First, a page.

Overclocking: Performance, Power, Temperature, & Noise

Half of our results focus on our 6850s at their stock clocks, but the other half of our results focus on the card when it comes to overclocking. As a lower clocked Barts card, 6850 cards not binned for poor maximum clocks should have a fair bit of overclocking room as AMD intended for the design to hit 900MHz+. The 6850’s power efficiency pretty much has to go out the window here, but in return we can capture some significant performance gains.

Overclocking Results
  Stock Clock Max Overclock Stock Voltage Max Overclocked Voltage
Radeon HD 6850 Reference 775MHz 940MHz 1.094v 1.172v
XFX Radeon HD 6850 775MHz 940MHz 1.148v 1.172v
MSI R6850 OC 820MHz 960MHz 1.148v 1.22v
Asus EAH6850 790MHz 960MHz 1.148v 1.22v

When overclocking, we found 3 things:

  1. All of the cards could hit 850MHz core at stock voltage
  2. All of the cards could hit 940MHz core at 1.172v, the 6870 load voltage
  3. We had to give the cards significantly more voltage to get above 940MHz. This culminated at 1.22v on the Asus and MSI cards for 960MHz

Based on these results we went ahead and benchmarked the Asus card at 850/1150, 940/1150, and 960/1150 to showcase the performance at these overclocks, while capturing data for all of the cards at 1.172v, and the Asus and MSI cards at 1.22v.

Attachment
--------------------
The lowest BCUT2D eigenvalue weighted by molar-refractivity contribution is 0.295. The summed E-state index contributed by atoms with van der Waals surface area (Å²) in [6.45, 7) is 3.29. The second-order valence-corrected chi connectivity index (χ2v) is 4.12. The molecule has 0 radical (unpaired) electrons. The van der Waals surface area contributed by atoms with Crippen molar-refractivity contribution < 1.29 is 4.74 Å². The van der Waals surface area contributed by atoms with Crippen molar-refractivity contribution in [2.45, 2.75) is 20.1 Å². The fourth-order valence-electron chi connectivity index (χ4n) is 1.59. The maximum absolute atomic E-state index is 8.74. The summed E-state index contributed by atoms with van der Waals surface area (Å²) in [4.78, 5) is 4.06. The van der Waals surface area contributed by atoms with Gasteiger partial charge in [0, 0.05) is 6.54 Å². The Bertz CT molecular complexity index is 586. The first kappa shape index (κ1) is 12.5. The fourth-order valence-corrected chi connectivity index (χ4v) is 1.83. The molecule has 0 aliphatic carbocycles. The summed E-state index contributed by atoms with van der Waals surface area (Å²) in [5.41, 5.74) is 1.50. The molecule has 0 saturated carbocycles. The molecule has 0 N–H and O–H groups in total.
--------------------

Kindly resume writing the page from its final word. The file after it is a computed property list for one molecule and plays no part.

While it’s possible to hit 960MHz with enough voltage, in practice it’s not worth the effort. The Asus and MSI cards jumped in power consumption, temperature, and noise by around 20W, 3C, and 2dB each, for a performance difference of under 2%.  On a higher-end card where performance is the only attribute that matters this wouldn’t really matter, but we would not consider this a useful tradeoff on a petite card like the 6850.

As for memory overclocking, we hit at solid wall at 1150MHz as none of our cards could do 1200MHz without artifacting. However 1150MHz didn’t trigger performance degradation due to error correction-induced retransmission, so it looks to be a safe frequency for all cards. The limit we believe lies solely with the memory controller, which was a conscientious decision by AMD to trade memory clocks for a smaller die. As a result the controller reaches its limit before we can even push the 5GHz GDDR5 to spec.

Something that caught us completely off-guard in our results is just how well the overclocked 6850 did. Even at the “mere” speed of 850/1150, it’s faster than the 6870 in 3 out of our 5 games; and the 6870 still has a core clockspeed advantage and more SIMDs! The advantage for our overclocked 6850s is that the memory clock of 1150MHz (4.6GHz effective) is faster than the 6870’s memory clock of 1050Mhz (4.2GHz effective), and this looks to be the reason for the difference. Based on all the data we have, Barts looks to be memory bandwidth starved in around half the games we use. From this it looks like a good memory overclock is going to go a long way on the 6850 and 6870 towards improving performance.